Senators James Lankford (R-OK) and Michael Bennet (D-CO) introduced the Enhancing Emergency and Retirement Savings Act of 2021, which would allow 401(k) participants one penalty-free distribution of up to $1,000 each year to deal with financial emergencies.
The rationale is that low-paid workers are more likely to save if they know they have access to their money if they should need it. Indeed, the empirical evidence clearly shows that employees are more likely to participate in and to contribute more to a plan that offers loans. That makes sense. People feel better if they think their money is not totally locked up.
And, certainly, access is an important consideration behind using Roth accounts — where participants can withdraw their own contributions without penalty — for the Auto-IRA programs up and running in California, Illinois and Oregon.
My favorite idea for access, however, is an old plan put forth in the 1990s by the late Franco Modigliani, an MIT economics professor and Nobel laureate, and Francis Vitagliano, an employee benefits practitioner and friend. Under the Modigliani-Vitagliano plan, employees could have convenient access to a limited amount of their 401(k) money through a credit card.
The proposal was criticized by all factions at the time, many of my colleagues still think it’s a terrible idea, and it has failed commercially. But I liked it then, and I still like it. So, let me try again.
The credit card proposal would involve no hassle or expense for the employer. It would be administered by a third party, such as Master Card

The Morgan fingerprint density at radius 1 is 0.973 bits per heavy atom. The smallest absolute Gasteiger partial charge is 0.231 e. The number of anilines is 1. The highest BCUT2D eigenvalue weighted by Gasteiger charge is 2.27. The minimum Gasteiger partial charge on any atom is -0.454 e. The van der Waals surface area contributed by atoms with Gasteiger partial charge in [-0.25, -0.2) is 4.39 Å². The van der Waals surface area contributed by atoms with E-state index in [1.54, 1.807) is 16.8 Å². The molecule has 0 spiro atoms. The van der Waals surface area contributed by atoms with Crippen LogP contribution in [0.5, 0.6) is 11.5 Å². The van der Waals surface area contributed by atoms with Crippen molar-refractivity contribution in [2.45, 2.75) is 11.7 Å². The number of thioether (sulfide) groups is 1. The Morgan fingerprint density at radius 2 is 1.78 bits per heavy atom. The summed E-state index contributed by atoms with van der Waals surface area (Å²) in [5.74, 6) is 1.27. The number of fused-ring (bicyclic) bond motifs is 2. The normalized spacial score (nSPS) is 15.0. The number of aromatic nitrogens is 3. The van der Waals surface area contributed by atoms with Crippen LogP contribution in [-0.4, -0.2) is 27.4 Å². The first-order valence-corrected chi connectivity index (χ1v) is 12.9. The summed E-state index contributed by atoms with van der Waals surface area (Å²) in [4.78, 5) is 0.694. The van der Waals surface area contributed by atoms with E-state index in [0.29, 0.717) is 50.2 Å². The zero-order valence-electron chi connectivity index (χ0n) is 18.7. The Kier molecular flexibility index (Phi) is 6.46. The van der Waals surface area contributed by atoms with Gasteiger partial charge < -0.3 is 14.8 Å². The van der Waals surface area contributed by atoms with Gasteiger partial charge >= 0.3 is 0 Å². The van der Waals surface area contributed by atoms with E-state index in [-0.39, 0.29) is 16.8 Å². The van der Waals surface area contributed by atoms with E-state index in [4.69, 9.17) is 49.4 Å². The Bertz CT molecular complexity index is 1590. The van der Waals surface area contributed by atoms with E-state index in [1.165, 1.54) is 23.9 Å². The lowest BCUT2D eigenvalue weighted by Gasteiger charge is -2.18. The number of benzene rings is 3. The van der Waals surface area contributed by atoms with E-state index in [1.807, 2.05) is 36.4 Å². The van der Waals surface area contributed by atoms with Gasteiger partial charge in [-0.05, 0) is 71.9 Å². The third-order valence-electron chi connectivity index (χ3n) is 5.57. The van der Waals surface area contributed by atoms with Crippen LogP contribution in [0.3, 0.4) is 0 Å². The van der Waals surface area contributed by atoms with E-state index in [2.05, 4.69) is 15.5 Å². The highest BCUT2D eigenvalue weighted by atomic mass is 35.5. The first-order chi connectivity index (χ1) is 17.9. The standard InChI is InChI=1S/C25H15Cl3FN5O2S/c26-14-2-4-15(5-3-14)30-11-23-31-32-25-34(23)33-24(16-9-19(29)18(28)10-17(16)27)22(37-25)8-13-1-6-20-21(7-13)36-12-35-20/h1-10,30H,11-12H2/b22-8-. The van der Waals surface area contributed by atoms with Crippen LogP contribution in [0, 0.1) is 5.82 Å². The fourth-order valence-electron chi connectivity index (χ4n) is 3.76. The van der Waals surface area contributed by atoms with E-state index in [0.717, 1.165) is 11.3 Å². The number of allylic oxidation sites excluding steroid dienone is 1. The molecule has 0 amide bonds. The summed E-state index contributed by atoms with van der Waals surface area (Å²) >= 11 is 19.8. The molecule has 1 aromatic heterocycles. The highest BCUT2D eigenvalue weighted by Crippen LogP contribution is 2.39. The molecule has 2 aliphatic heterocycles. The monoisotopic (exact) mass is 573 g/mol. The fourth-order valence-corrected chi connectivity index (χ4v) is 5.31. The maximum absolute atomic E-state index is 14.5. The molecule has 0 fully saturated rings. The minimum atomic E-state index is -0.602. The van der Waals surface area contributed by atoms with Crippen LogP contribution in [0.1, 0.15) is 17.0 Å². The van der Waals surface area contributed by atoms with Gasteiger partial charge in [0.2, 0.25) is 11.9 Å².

or American Express
so any cost would be paid by the credit card user.
The card would be great for employees. Credit card users who don’t pay their full balance each month face average interest charges of about 16%. Low-income households often turn to “payday” lenders, who charge considerably more. With a 401(k) card, the cost would be the market-based interest rate on the 401(k) loan and a service charge, considerably less than current arrangements.
Wouldn’t such a product undermine retirement saving? No. The loans could be limited to a maximum of, say, $5,000, and they would have to be paid back in a maximum of five years as prescribed by the Department of Labor and the Internal Revenue Service. If the loan were not repaid, it would be considered a withdrawal and subject to taxes and penalties.
Wouldn’t such a product just encourage people to run up more credit card debt? Again, no. The average consumer already has 3 or 4 credit cards and receives weekly solicitations to add to that supply. They can already borrow more than they are currently borrowing, as evident in the fact that the lines of credit are several times larger than the average credit balance outstanding. There is no reason or evidence to suggest one more credit card would increase overall borrowing. On the other hand, if consumers gain access to a card with better rates, they tend to consolidate their debts. Such consolidation could well occur with a 401(k) card.
So I think the product is great. But in addition to the widespread theoretical opposition, it was a commercial failure. The 401(k) credit card was presented to the market in 2012, using a Visa card. The card was accepted and implemented by approximately 20 employers and offered to their 401(k) participants. The employers were small, with 25-150 employees. Less than 20 participants in total (over a period of approximately one year) set up a 401(k) card account, and these accounts saw very little activity. After approximately 18 months, the 401(k) card project was terminated.
But I don’t think that should be the end of the story. 401(k) plans need to be revamped. Auto-enrollment and auto-escalation in default contribution rates need to be mandatory components of these plans. Why not make the credit card a default in the revamped plan?